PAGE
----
Q&A: Dr. Neil Garner, Founder, Thyngs
RTIH: Tell us about yourself and Thyngs
NG: I had the inspiration for Thyngs after running a pilot project with The Royal British Legion. I previously founded Proxama – which has become one of Europe's leading proximity payment and marketing businesses – working on some of the first mobile wallets and contactless payment technology with companies such as Mastercard, Barclays and Orange/EE.
I saw first-hand how the smartphone would become the payment method of choice and, as people started carrying less cash, charities would be one of the first sectors to suffer. So I set about creating Thyngs, a mobile technology platform that turns any physical product into an instant Point of Sale, allowing any business – charity or otherwise – to take advantage of the growth in these mobility proximity payments, without having to worry about apps or terminals.
RTIH: Why have you opted for the crowdfunding route rather than other more traditional ways of funding?
NG: We had already closed a small seed round in 2017 and that, plus the initial startup capital, has enabled us to build and prove our platform, create a suite of products and services, and put key partnerships in place (with an initial focus on charity donations).
Along the way, we'd had discussions with lots of smaller investors (as well as a few big ones) who were keen to be involved, so crowdfunding the money we need to fund our growth over the next 12-18 months seemed an obvious choice. It’s also helped us find new investors that we didn’t know, like Vincent McKevitt, CEO at Tossed, who is already a pioneer in cashless retail.
RTIH: What has been the reaction from retailers and customers thus far?
NG: The reaction has been overwhelmingly positive. Retailers like our simplicity, flexibility, and the fact that they don't need to worry about which of the hundreds of payment apps they're going to support. Consumers like the fact that they don't need to install yet another payment app but can use the mobile wallets that are already on their phone. We're now taking what we've learned about how businesses and consumers use our technology and applying that to new markets.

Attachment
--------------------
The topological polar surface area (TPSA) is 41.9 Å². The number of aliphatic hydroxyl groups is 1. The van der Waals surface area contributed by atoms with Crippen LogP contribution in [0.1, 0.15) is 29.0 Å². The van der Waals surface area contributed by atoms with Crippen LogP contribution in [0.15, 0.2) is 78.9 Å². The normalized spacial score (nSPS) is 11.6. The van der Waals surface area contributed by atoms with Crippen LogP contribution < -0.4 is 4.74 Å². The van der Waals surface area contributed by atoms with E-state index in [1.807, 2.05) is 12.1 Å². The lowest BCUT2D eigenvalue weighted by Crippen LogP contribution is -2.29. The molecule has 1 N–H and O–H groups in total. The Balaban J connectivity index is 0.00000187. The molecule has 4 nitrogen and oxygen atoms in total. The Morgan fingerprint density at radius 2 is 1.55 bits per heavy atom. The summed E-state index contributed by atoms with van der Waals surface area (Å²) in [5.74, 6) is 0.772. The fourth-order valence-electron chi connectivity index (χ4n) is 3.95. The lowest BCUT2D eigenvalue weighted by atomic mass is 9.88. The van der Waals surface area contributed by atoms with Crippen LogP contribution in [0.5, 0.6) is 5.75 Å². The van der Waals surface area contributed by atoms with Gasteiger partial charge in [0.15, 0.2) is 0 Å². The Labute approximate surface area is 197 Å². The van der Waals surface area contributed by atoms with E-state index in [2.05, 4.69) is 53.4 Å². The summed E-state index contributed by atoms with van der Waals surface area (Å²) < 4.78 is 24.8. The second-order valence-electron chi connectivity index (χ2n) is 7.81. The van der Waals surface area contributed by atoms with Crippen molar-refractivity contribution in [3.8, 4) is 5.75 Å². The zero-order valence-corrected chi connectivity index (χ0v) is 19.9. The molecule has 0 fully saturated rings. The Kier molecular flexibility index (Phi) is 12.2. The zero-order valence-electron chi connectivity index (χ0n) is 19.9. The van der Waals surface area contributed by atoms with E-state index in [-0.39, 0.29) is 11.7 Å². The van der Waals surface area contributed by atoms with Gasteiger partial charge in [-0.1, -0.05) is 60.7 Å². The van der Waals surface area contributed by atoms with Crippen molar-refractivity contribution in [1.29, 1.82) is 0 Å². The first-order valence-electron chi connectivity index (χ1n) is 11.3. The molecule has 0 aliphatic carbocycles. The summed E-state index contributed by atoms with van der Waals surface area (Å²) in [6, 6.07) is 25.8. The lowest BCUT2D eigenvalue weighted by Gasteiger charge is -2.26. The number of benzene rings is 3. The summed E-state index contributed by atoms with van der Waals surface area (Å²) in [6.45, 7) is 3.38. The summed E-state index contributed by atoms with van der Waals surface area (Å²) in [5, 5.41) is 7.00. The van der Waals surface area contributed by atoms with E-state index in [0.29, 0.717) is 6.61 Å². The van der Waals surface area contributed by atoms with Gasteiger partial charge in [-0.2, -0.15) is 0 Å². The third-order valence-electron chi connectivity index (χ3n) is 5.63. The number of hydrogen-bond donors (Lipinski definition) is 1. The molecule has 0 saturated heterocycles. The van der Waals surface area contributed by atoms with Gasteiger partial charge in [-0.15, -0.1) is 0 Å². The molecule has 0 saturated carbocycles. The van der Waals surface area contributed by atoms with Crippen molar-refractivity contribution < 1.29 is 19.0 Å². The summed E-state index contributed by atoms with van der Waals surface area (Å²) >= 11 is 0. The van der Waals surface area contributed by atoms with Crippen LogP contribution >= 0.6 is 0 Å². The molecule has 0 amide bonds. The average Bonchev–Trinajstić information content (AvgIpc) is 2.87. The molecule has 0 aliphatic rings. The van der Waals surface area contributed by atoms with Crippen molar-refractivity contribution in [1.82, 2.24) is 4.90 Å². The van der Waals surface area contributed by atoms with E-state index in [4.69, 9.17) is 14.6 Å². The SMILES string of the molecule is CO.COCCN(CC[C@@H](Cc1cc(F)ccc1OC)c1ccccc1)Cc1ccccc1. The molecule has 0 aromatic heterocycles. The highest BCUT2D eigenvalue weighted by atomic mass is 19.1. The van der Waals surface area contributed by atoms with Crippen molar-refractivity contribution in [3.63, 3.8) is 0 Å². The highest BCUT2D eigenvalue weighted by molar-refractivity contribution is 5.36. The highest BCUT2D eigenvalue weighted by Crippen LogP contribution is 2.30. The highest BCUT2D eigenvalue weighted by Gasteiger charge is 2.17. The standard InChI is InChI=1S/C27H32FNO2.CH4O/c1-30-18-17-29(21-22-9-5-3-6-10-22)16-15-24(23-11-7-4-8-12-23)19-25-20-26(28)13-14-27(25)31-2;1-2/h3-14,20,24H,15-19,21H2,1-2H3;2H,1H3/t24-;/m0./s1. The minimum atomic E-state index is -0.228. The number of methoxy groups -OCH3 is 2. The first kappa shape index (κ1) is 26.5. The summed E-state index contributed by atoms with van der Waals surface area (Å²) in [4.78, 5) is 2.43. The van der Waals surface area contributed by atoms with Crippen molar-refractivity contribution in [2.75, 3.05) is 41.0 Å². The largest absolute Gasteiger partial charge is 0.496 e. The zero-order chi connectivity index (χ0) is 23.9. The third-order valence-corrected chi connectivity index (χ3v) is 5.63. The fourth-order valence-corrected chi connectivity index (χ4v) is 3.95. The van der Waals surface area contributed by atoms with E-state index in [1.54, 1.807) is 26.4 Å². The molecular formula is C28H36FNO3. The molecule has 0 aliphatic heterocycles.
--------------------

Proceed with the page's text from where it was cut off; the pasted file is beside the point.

RTIH: What has been your biggest challenge/setback?
NG: We're lucky in that we've had no major setbacks so far, although there have been plenty of challenges. The main one had been Apple's lack of native support for NFC and QR reading, but that all changed back in September (which we thought might happen). This was a real tipping point for us. Scaling the team quickly enough to keep up with demand has been a nice problem to have.
RTIH: What are the biggest challenges facing omnichannel retailers right now?
NG: The biggest change won't necessarily be how people pay for things (there are only so many ways of taking money after all), but the situations in which they are able to do so. We are going to see more unattended and pop-up retail, ordering ahead, out-of-stock ordering, and in-store home delivery booking that makes consumers' lives easier.
As a result, retailers will become less reliant on tills and checkouts and will need to integrate the payment experience into these new in-store or out-of-store behaviours. The problem they face right now is that all the solutions are app-based, and the fact that there are simply so many creates huge confusion amongst both retailers and consumers. We solve that problem by allowing consumers to pay using the major mobile wallet systems.
RTIH: What's the best question about your company or the market asked of you recently by a) an investor and b) a customer?
NG: We get asked all sorts by potential investors, as you can imagine, often around business and exit strategy. Most of the time, though, they want to understand how we differ to the payment apps that are constantly popping up looking for funding. The remainder tend to be questions asking whether our technology could be used for a certain application or in a particular industry (the answer is usually 'yes').
RTIH: What can we expect to see from Thyngs over the next 12 months?
NG: Our immediate priority is on closing the current funding round to give us the support we need to talk to more potential customers. We're about to launch a new self-service model to help our charity sector clients get up and running quickly, which we'll then be extending to small-to-medium sized retailers. This will allow us to focus on closing the bigger deals we've got in the pipeline.
On the technology front, we'll be deepening our existing relationships with Apple, PayPal and Stripe, creating support for more 'out-of-the-box' use cases (e.g. recurring payments, loyalty programmes, etc.) and bringing onboard more mobile wallet options to give consumers even greater choice.